To me‚ of Montreal sounds the way The Shins would if they dropped acid and had sex with each other. This being the case‚ Skeletal Lamping sounds the way The Shins would if they dropped acid and had sex with Bootsy Collins. Reprising his transgendered alter-ego‚ Georgie Fruit from 2007's Hissing Fauna‚ Are You The Destroyer?‚ frontman Kevin Barnes wrote his raunchiest lyrics yet to complement the group's funkiest grooves. Never one to shy away from sexual taboos‚ Barnes channels Georgie to unleash fornication fables such as "For Our Elegant Caste‚" which announces‚ "We can do it soft-core if you want‚ but you should know that I go both ways." And while the overtly sexual is nothing new to scholars of the band‚ it should be noted that on Skeletal‚ sex isn't just another topic; it's damn near the only topic.
The strongest moments of Skeletal come on "Touched Something's Hollow" and "Gallery Piece‚" two songs that go deeper than attempting to "make you ejaculate till it's no longer fun‚" and offer a gaze into Barnes' conflicted mind. "Touched" finds Barnes at the piano admitting‚ "I don't know how long I can hold on if it's gonna be like this forever." "Piece" maintains the bounciness of a normal of Montreal song‚ but its bipolar lyrics reveal that Barnes wants to "be your love" and "paint your nails‚" but he also wants to "crash your car" and "kiss your friends."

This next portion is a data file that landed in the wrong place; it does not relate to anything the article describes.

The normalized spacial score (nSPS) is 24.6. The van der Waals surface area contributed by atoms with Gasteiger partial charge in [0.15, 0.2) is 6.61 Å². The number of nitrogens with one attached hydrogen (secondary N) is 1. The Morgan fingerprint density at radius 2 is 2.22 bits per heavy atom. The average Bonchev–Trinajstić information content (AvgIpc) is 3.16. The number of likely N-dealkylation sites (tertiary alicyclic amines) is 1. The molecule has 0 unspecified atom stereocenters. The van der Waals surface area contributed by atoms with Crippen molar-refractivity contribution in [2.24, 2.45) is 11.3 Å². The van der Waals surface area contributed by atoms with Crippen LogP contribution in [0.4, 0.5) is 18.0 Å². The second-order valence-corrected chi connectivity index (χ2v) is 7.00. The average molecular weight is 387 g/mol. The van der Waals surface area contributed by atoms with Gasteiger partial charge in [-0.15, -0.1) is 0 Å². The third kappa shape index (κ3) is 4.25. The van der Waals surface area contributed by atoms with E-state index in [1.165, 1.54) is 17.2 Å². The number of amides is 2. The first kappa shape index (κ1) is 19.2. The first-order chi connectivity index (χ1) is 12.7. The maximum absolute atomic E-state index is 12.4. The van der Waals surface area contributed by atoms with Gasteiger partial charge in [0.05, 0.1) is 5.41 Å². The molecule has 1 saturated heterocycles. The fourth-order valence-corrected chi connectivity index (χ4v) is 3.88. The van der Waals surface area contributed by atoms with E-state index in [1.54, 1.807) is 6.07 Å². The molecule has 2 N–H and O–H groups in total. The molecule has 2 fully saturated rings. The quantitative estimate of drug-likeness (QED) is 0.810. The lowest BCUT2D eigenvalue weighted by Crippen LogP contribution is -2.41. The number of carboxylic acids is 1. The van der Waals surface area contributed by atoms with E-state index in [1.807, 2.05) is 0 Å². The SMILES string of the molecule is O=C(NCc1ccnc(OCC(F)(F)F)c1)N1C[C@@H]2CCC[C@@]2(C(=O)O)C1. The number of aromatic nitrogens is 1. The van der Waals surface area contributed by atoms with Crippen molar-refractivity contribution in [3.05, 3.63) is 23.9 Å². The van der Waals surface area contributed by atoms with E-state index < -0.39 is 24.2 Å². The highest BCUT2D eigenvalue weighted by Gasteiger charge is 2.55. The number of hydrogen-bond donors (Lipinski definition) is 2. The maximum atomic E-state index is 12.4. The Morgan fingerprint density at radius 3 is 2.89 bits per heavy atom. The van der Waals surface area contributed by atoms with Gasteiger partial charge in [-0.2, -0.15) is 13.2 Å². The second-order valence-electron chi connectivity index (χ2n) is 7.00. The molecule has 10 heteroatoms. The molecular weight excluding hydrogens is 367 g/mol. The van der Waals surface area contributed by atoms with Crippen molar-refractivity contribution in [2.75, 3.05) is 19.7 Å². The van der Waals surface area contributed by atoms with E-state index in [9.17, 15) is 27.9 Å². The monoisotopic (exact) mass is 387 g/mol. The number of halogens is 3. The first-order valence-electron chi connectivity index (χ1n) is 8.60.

But while the high points of Skeletal are fresh and exciting‚ the album isn't without flaw. Barnes' chaotic mind can create pop perfection‚ but it also can create split-second mood changes that often fall flat. Tracks like "Nonpareil of Favor" start out strong before losing focus and becoming interlude. The seven-plus-minute "Plastis Wafer" serves as a microcosm for the entire album: it's a bit lengthy and loses direction at times‚ but there are enough excellent moments to make up for it. Skeletal isn't legendary from start to finish‚ but it does provide some of the group's best material in years.